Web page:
Steve Hinnefeld at School Matters has a good post on school referendums in Indiana. There are several of them on the ballot across the state today. Oversimplifying a bit, but generally, when the State took over funding school operating costs, they gave districts the opportunity to request that voters approve an increased property tax to supplement that funding. Interestingly, the wealthiest districts and the poorest districts are most likely to initiate the referendum process with schools in the middle quite a bit less likely to ask the taxpayers for more money. The richest districts tend to get less “complexity” money from the State. (This is money that supplements the base amount and is calculated based on a district’s number of kids getting free/reduced lunch, SNAP benefits, and the like.) So, the rich districts are getting less money and have locals who are willing & able to pay extra. The poorest districts are up against the wall, having greater needs and also initiate the referendum process.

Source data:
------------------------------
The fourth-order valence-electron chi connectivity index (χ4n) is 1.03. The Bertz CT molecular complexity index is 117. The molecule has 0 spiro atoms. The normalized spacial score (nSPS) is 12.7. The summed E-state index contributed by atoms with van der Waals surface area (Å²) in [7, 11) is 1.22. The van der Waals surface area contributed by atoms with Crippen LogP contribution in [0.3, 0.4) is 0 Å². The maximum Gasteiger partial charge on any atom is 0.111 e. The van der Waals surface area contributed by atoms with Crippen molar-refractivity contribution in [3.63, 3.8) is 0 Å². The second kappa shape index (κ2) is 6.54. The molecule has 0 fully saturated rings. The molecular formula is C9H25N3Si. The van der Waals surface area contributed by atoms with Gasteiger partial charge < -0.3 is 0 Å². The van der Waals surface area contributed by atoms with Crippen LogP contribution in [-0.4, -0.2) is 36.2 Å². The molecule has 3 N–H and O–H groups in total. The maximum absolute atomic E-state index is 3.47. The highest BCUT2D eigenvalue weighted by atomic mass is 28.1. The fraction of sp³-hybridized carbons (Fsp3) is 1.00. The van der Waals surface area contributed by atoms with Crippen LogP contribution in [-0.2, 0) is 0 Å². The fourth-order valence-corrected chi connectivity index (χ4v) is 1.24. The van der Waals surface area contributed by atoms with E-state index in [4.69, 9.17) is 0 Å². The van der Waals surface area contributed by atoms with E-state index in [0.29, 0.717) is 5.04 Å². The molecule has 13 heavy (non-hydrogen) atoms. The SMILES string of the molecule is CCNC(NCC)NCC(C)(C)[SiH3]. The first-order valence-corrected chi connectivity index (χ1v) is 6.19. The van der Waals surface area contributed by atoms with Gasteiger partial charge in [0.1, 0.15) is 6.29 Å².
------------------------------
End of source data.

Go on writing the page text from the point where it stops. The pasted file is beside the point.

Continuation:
For those schools in the middle, it’s tough to say whether they haven’t needed the money or school leadership simply felt that the voters wouldn’t go for the tax increase. Anyway, I recommend the School Matters post – it has links to some other resources if you want to dig in.